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Assessment and feedback drive instruction. How students respond to lessons, both in the assessments given and the feedback provided can determine future instruction decisions – for both individuals and entire classes of children. In the current environment of remote and hybrid learning models, it’s important to supplement the standard cycle as much as possible to ensure steady communication and support for students at every level. 

For technology to become an integral part of the feedback-assessment cycle, teachers need tools that can help them respond to assessments and drive the next phase of instruction. Below are several means by which teachers are doing this in hybrid, blended, and remote environments.

Providing Meaningful Feedback 

A common source of frustration among students and parents is the lack of constructive feedback on assignments. A mark with no feedback provides no means by which the student can improve their performance in the future. Teachers need to help students improve on their work and encourage them to push themselves whenever possible. With fewer in-person opportunities to ask questions and clarify performance on an assignment or assessment, students are more likely to continue without the feedback needed to improve in the future. 

Addressing this issue can be as simple and direct as: “Excellent job! I’m impressed with the character development. I noticed you used the word ‘very’ 5 times can you try replacing it with a different adverb?” Technology can help to not only deliver this feedback but free time in the schedule to ensure teachers can consistently provide it. 

Use Non-Traditional Feedback Systems 

Technology provides the opportunity to give feedback in more engaging ways to students. Free formative assessment tools like Edpuzzle, Quizziz, and Kahoot can capture immediate results and support frequent checks for understanding. This helps students recognize when they need support in their learning efforts, and can provide an early warning signal to teachers if a student is falling behind, instead of waiting for larger, more traditional assessment periods. 

These technology tools can be integrated with others to provide individualized materials asynchronously. Instead of a major course correction every 2-3 months, teachers can more nimbly respond when something isn’t working, both for the entire class and individual students. 

Providing Office Hours for Students Not in the Building

One of the first things to get lost in an online setting is the one-on-one interaction students and parents traditionally have with their teachers. This is a pressing issue in the midst of a pandemic but isn’t a new one. Integrate video chat sessions, screengrabs, and one-on-one opportunities to provide engaging feedback with students, rather than just sending test scores. One-on-one conversations shouldn’t be relegated only to disciplinary issues. They should be an instructional tool that allows teachers to coordinate more individualized learning plans for students, address questions and concerns from parents, and adjust accordingly.

Technology makes this type of engagement easier than ever, but it takes additional time out of a teacher’s already busy schedule. Technology should also be used to address this, reducing the time spent by teachers sourcing content and building lessons so they can make themselves available for these conversations as they are needed.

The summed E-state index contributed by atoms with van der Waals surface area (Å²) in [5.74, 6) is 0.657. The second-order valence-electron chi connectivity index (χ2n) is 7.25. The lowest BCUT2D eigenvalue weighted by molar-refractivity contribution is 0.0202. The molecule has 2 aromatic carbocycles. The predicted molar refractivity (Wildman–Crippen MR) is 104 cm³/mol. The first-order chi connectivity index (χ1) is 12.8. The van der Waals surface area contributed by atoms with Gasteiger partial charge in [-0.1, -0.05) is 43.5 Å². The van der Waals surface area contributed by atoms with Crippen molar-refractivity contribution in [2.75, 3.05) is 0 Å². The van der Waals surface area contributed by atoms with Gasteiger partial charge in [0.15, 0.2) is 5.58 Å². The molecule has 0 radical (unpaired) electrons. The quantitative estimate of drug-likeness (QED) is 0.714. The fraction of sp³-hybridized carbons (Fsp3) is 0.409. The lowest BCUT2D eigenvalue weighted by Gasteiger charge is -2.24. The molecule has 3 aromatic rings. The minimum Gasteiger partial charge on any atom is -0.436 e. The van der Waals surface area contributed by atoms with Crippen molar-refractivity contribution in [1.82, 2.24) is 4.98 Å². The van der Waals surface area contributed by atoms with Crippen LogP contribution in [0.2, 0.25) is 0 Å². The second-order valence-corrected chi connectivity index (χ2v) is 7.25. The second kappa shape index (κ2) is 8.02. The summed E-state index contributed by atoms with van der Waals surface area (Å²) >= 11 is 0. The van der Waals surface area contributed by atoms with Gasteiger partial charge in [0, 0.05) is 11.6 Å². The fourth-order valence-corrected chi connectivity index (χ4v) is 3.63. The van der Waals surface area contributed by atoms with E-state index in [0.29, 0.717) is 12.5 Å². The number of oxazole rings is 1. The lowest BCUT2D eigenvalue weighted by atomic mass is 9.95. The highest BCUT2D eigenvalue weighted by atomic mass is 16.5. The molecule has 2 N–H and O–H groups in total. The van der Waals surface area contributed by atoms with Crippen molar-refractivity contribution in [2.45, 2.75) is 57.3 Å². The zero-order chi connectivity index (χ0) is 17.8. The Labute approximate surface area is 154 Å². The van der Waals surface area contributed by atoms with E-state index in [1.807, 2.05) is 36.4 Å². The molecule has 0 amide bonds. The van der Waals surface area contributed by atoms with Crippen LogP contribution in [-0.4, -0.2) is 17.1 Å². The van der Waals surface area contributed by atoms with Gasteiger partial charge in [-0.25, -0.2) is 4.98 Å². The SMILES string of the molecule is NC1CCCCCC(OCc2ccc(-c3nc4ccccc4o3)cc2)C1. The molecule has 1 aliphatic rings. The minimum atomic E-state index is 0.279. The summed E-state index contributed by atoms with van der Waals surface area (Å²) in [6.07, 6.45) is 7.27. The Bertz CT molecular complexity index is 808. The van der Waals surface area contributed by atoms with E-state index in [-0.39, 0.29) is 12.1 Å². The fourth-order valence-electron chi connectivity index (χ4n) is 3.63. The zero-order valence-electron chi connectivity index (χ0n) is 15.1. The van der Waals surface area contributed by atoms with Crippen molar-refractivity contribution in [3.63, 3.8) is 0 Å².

Adjusting Teaching Methods with Technology

Technology provides not just the insights needed to identify when someone is struggling, but often the medium-variety needed to implement a new way to teach the same material.

Too often professional development time focuses on the nuts and bolts of a piece of software: how to create a lesson, where to find content, and answers to frequently asked questions. Instead, focus on how teachers can leverage new resources to supplement their existing lessons. It’s all about presentation. Instead of an alternative to their traditional lesson plans, technology can be a tool that empowers teachers to adapt teaching methods to match the challenges their students face.

For example, if using interactive content, there are several avenues teachers can take to best reach students. They can use screen recorders to flip instruction with 5-minute videos. They can create modules with pre-made slide decks and online formative assessments using Quizizz or Google Forms. They can provide breakout rooms for peer-to-peer instruction with a jigsaw activity tackling a challenging concept. Teachers should use the hardware, software, and supplemental tools at their disposal to increase communication and opportunities for students to learn and demonstrate knowledge.

More than anything, focus on the teaching. Technology is a tool – pure and simple. It is not meant to replace decades of experience and hands-on instruction. It is designed to reduce time spent building content, support individualized learning, and save teachers time while adhering to curriculum standards. Keep it simple and focus on instruction. Technology is there to help. 

Providing the Support Students Need to Excel

Whether still teaching students remotely or adjusting to hybrid and blended learning models on the way back to a full 5-day-a-week schedule, one of the most important things teachers can do is ensure the feedback-assessment cycle is transparent, supportive, and supplemented with the resources and lesson materials needed for students to continue growing. 

Learn more about the role of technology in the classroom – whatever form it takes – in our white paper, How to Leverage Existing Technology Investments to Address Education Challenges. 

Download our white paper, How to Leverage Existing Technology Investments to Address Education Challenges to learn more about how Boardworks helps address these challenges both in the classroom and remotely.